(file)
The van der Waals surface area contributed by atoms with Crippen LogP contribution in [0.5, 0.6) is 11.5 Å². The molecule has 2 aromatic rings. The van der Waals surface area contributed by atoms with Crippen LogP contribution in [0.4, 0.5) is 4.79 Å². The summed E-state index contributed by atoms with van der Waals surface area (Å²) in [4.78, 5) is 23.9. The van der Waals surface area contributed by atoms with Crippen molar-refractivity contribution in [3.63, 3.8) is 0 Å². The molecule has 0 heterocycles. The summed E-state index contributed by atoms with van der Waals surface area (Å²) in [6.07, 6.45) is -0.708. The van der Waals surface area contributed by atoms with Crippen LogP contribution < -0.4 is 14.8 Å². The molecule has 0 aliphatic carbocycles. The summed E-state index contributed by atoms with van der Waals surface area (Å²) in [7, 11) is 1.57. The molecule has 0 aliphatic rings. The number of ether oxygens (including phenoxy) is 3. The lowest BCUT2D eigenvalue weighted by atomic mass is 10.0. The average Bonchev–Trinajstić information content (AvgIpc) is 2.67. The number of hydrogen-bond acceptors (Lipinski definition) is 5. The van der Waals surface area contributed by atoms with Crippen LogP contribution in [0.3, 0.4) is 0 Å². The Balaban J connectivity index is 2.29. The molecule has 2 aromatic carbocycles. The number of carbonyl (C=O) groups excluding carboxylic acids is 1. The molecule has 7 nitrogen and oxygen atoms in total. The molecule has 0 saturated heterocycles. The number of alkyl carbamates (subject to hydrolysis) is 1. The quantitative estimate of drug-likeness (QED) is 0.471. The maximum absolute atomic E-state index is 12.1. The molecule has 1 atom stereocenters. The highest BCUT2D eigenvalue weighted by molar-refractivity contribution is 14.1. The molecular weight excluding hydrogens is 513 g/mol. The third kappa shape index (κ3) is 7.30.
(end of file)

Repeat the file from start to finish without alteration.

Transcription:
The van der Waals surface area contributed by atoms with Crippen LogP contribution in [0.5, 0.6) is 11.5 Å². The molecule has 2 aromatic rings. The van der Waals surface area contributed by atoms with Crippen LogP contribution in [0.4, 0.5) is 4.79 Å². The summed E-state index contributed by atoms with van der Waals surface area (Å²) in [4.78, 5) is 23.9. The van der Waals surface area contributed by atoms with Crippen molar-refractivity contribution in [3.63, 3.8) is 0 Å². The molecule has 0 heterocycles. The summed E-state index contributed by atoms with van der Waals surface area (Å²) in [6.07, 6.45) is -0.708. The van der Waals surface area contributed by atoms with Crippen LogP contribution < -0.4 is 14.8 Å². The molecule has 0 aliphatic carbocycles. The summed E-state index contributed by atoms with van der Waals surface area (Å²) in [7, 11) is 1.57. The molecule has 0 aliphatic rings. The number of ether oxygens (including phenoxy) is 3. The lowest BCUT2D eigenvalue weighted by atomic mass is 10.0. The average Bonchev–Trinajstić information content (AvgIpc) is 2.67. The number of hydrogen-bond acceptors (Lipinski definition) is 5. The van der Waals surface area contributed by atoms with Crippen LogP contribution in [0.3, 0.4) is 0 Å². The Balaban J connectivity index is 2.29. The molecule has 2 aromatic carbocycles. The number of carbonyl (C=O) groups excluding carboxylic acids is 1. The molecule has 7 nitrogen and oxygen atoms in total. The molecule has 0 saturated heterocycles. The number of alkyl carbamates (subject to hydrolysis) is 1. The quantitative estimate of drug-likeness (QED) is 0.471. The maximum absolute atomic E-state index is 12.1. The molecule has 1 atom stereocenters. The highest BCUT2D eigenvalue weighted by molar-refractivity contribution is 14.1. The molecular weight excluding hydrogens is 513 g/mol. The third kappa shape index (κ3) is 7.30.